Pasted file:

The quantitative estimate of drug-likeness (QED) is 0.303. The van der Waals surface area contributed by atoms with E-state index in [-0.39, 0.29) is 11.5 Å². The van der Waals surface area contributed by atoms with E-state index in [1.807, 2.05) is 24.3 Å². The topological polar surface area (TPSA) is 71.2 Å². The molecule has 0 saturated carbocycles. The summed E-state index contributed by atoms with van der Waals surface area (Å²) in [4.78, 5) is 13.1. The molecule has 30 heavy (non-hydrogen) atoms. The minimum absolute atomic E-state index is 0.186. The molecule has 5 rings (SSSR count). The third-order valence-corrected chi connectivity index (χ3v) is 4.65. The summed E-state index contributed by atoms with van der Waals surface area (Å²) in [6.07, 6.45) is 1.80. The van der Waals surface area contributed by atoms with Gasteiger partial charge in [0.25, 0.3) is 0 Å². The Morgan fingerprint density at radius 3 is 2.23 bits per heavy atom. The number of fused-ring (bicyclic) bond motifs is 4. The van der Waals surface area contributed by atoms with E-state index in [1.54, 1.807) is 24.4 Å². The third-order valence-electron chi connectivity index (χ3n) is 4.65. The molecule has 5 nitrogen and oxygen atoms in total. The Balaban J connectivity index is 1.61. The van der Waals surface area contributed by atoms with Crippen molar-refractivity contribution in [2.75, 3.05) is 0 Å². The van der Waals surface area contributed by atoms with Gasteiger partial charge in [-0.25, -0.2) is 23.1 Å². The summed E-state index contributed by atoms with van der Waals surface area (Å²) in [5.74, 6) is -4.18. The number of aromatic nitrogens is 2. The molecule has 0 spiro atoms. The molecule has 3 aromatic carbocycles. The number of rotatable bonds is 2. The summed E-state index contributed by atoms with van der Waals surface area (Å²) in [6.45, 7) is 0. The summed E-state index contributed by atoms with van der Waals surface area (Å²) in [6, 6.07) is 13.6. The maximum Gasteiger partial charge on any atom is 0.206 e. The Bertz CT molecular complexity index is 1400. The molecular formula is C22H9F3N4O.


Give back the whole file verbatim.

The quantitative estimate of drug-likeness (QED) is 0.303. The van der Waals surface area contributed by atoms with E-state index in [-0.39, 0.29) is 11.5 Å². The van der Waals surface area contributed by atoms with E-state index in [1.807, 2.05) is 24.3 Å². The topological polar surface area (TPSA) is 71.2 Å². The molecule has 0 saturated carbocycles. The summed E-state index contributed by atoms with van der Waals surface area (Å²) in [4.78, 5) is 13.1. The molecule has 30 heavy (non-hydrogen) atoms. The minimum absolute atomic E-state index is 0.186. The molecule has 5 rings (SSSR count). The third-order valence-corrected chi connectivity index (χ3v) is 4.65. The summed E-state index contributed by atoms with van der Waals surface area (Å²) in [6.07, 6.45) is 1.80. The van der Waals surface area contributed by atoms with Gasteiger partial charge in [0.25, 0.3) is 0 Å². The Morgan fingerprint density at radius 3 is 2.23 bits per heavy atom. The number of fused-ring (bicyclic) bond motifs is 4. The van der Waals surface area contributed by atoms with E-state index in [1.54, 1.807) is 24.4 Å². The third-order valence-electron chi connectivity index (χ3n) is 4.65. The molecule has 5 nitrogen and oxygen atoms in total. The Balaban J connectivity index is 1.61. The van der Waals surface area contributed by atoms with Crippen molar-refractivity contribution in [2.75, 3.05) is 0 Å². The van der Waals surface area contributed by atoms with Gasteiger partial charge in [-0.25, -0.2) is 23.1 Å². The summed E-state index contributed by atoms with van der Waals surface area (Å²) in [5.74, 6) is -4.18. The number of aromatic nitrogens is 2. The molecule has 0 spiro atoms. The molecule has 3 aromatic carbocycles. The number of rotatable bonds is 2. The summed E-state index contributed by atoms with van der Waals surface area (Å²) in [6.45, 7) is 0. The summed E-state index contributed by atoms with van der Waals surface area (Å²) in [6, 6.07) is 13.6. The maximum Gasteiger partial charge on any atom is 0.206 e. The Bertz CT molecular complexity index is 1400. The molecular formula is C22H9F3N4O.